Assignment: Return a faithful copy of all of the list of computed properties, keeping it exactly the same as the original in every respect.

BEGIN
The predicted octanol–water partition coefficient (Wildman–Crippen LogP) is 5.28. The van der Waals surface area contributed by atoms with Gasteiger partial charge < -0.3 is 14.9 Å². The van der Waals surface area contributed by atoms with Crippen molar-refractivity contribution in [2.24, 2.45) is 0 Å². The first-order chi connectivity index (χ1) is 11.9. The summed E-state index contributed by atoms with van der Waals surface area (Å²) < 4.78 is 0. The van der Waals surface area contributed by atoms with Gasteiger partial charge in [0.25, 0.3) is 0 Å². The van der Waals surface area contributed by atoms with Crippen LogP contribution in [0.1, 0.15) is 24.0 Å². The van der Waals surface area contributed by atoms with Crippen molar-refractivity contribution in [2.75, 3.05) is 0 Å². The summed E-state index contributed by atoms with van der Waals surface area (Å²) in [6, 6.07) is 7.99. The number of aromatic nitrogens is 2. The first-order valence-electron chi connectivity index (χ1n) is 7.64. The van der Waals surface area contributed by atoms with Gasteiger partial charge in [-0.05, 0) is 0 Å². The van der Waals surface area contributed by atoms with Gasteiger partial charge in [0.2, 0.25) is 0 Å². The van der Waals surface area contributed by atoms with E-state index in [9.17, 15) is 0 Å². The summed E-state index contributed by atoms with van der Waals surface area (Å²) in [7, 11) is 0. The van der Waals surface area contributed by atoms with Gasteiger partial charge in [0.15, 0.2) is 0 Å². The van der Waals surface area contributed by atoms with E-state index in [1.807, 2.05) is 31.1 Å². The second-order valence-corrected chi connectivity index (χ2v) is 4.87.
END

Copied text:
The predicted octanol–water partition coefficient (Wildman–Crippen LogP) is 5.28. The van der Waals surface area contributed by atoms with Gasteiger partial charge < -0.3 is 14.9 Å². The van der Waals surface area contributed by atoms with Crippen molar-refractivity contribution in [2.24, 2.45) is 0 Å². The first-order chi connectivity index (χ1) is 11.9. The summed E-state index contributed by atoms with van der Waals surface area (Å²) < 4.78 is 0. The van der Waals surface area contributed by atoms with Gasteiger partial charge in [0.25, 0.3) is 0 Å². The van der Waals surface area contributed by atoms with Crippen LogP contribution in [0.1, 0.15) is 24.0 Å². The van der Waals surface area contributed by atoms with Crippen molar-refractivity contribution in [2.75, 3.05) is 0 Å². The summed E-state index contributed by atoms with van der Waals surface area (Å²) in [6, 6.07) is 7.99. The number of aromatic nitrogens is 2. The first-order valence-electron chi connectivity index (χ1n) is 7.64. The van der Waals surface area contributed by atoms with Gasteiger partial charge in [-0.05, 0) is 0 Å². The van der Waals surface area contributed by atoms with Gasteiger partial charge in [0.2, 0.25) is 0 Å². The van der Waals surface area contributed by atoms with E-state index in [9.17, 15) is 0 Å². The summed E-state index contributed by atoms with van der Waals surface area (Å²) in [7, 11) is 0. The van der Waals surface area contributed by atoms with Gasteiger partial charge in [0.15, 0.2) is 0 Å². The van der Waals surface area contributed by atoms with E-state index in [1.807, 2.05) is 31.1 Å². The second-order valence-corrected chi connectivity index (χ2v) is 4.87.